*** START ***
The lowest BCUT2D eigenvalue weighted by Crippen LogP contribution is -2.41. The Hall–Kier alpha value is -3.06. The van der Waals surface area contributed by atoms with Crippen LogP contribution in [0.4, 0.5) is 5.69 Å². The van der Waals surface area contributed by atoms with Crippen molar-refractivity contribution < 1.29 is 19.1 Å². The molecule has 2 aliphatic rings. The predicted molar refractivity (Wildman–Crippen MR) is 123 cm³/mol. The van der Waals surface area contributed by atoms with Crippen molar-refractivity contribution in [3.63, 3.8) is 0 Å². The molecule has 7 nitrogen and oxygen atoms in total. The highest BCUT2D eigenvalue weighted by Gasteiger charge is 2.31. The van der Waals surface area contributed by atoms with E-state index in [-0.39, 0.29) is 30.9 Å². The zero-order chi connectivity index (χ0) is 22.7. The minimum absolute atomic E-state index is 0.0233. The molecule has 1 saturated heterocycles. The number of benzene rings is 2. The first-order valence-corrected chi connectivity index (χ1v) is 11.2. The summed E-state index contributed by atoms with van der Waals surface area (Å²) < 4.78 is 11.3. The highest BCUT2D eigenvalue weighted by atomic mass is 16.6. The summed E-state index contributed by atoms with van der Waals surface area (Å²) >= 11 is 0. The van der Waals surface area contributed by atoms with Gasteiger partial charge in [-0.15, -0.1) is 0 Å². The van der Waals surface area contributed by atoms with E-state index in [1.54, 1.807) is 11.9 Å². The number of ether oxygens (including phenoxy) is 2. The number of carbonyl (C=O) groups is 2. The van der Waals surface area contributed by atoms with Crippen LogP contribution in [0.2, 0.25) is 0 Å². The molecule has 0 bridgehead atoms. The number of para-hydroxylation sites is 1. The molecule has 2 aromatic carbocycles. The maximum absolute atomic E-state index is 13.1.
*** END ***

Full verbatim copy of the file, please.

The lowest BCUT2D eigenvalue weighted by Crippen LogP contribution is -2.41. The Hall–Kier alpha value is -3.06. The van der Waals surface area contributed by atoms with Crippen LogP contribution in [0.4, 0.5) is 5.69 Å². The van der Waals surface area contributed by atoms with Crippen molar-refractivity contribution < 1.29 is 19.1 Å². The molecule has 2 aliphatic rings. The predicted molar refractivity (Wildman–Crippen MR) is 123 cm³/mol. The van der Waals surface area contributed by atoms with Crippen molar-refractivity contribution in [3.63, 3.8) is 0 Å². The molecule has 7 nitrogen and oxygen atoms in total. The highest BCUT2D eigenvalue weighted by Gasteiger charge is 2.31. The van der Waals surface area contributed by atoms with E-state index in [-0.39, 0.29) is 30.9 Å². The zero-order chi connectivity index (χ0) is 22.7. The minimum absolute atomic E-state index is 0.0233. The molecule has 1 saturated heterocycles. The number of benzene rings is 2. The first-order valence-corrected chi connectivity index (χ1v) is 11.2. The summed E-state index contributed by atoms with van der Waals surface area (Å²) < 4.78 is 11.3. The highest BCUT2D eigenvalue weighted by atomic mass is 16.6. The summed E-state index contributed by atoms with van der Waals surface area (Å²) >= 11 is 0. The van der Waals surface area contributed by atoms with Gasteiger partial charge in [-0.15, -0.1) is 0 Å². The van der Waals surface area contributed by atoms with E-state index in [1.54, 1.807) is 11.9 Å². The number of ether oxygens (including phenoxy) is 2. The number of carbonyl (C=O) groups is 2. The van der Waals surface area contributed by atoms with Crippen LogP contribution in [0.2, 0.25) is 0 Å². The molecule has 0 bridgehead atoms. The number of para-hydroxylation sites is 1. The molecule has 2 aromatic carbocycles. The maximum absolute atomic E-state index is 13.1.